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Credit scores will get more personal

Credit scores will include estimates of annual income. FICO is developing separate credit scores to incorporate any payday loans, evictions, and child support payments.

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The change comes at a time when the average FICO scores of homebuyers who qualify for loans continue to rise, as mortgage lenders reward the most creditworthy borrowers with low rates and tack extra fees onto loans for those with lower credit scores.

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In a report last year, the Woodstock Institute, a Chicago-based research and advocacy group, found that residents in Illinois' "communities of color" were far more likely to have lower, "non-prime" credit scorescompared with people in predominantly white communities. Statewide, 20 percent of people had a credit scoreof less than 620, which meant they had a hard time qualifying for a mortgage as well as other forms of credit.

Among other ideas, Woodstock recommended that businesses report on-time and delinquent payment histories for items such as rent, health care, utility and cellphone bills, to truly determine a person's default history.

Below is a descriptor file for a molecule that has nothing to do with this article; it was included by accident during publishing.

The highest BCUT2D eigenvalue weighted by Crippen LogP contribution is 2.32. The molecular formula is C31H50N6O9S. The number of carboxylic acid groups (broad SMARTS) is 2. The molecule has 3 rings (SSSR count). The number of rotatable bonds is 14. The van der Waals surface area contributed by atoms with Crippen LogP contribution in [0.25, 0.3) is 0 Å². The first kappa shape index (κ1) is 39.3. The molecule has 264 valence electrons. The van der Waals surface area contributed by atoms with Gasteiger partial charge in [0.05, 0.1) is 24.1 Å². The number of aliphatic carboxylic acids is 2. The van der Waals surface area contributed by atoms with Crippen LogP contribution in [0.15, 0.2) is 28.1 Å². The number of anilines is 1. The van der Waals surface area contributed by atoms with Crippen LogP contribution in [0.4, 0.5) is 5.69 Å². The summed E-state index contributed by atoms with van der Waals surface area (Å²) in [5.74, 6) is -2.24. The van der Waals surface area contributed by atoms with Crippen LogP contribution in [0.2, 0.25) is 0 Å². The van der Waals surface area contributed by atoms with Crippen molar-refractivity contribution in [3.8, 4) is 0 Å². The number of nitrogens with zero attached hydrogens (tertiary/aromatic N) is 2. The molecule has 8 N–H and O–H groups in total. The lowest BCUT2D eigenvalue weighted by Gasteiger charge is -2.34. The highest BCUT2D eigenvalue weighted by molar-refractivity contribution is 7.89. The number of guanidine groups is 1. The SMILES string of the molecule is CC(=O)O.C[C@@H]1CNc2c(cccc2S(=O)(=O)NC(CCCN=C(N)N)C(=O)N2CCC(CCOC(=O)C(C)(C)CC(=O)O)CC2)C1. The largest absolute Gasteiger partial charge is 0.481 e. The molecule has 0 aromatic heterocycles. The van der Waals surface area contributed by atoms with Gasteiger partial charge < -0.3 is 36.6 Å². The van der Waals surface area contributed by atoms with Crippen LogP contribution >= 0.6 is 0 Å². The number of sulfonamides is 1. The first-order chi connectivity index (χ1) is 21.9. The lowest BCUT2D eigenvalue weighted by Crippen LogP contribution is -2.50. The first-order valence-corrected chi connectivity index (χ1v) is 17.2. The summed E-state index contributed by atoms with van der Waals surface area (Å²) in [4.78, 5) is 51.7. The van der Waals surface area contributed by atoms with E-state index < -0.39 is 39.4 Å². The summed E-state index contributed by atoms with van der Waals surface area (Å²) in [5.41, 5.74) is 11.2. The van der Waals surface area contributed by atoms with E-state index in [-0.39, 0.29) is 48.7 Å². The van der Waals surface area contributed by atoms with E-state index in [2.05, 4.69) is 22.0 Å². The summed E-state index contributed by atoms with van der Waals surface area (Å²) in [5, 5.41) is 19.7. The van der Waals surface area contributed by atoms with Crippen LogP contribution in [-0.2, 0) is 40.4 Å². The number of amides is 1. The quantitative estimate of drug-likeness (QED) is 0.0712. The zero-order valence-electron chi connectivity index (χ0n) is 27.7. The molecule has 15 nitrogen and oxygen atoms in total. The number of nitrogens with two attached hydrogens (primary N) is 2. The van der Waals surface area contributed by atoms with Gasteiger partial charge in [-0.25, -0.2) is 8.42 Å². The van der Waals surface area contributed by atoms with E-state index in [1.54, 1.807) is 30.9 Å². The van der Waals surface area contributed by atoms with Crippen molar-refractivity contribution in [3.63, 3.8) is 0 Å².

"Any time you can get a fuller picture of a customer's risk profile, it makes it more likely that they can get the product they are most suited to," said Tom Feltner, Woodstock vice president. "The concern, of course, is what is that information and does it reflect the rate of default?"

There also are concerns about whether inquiries and charge-offs from payday and online lenders should be included. "Payday loans are extremely onerous," said Chi Chi Wu, a staff attorney at the National Consumer Law Center. "They trap people in a cycle of debt. To report on them is to cite that person as financially distressed. We certainly don't think that's going to help people with a credit score."

The extra information may also help more affluent homeowners who aren't on the credit grid.

Two years ago, David Pendley, president of Avenue Mortgage Corp., worked with a client, a college professor, who didn't believe in using credit. "He was putting down 40 percent and he had the hardest time getting a loan, even though he had $120,000 in the bank and he was 22 years on the job."

Eventually, Pendley secured a loan for the customer through a private bank, but he paid for it. "He didn't get the lowest rate possible," Pendley recalled.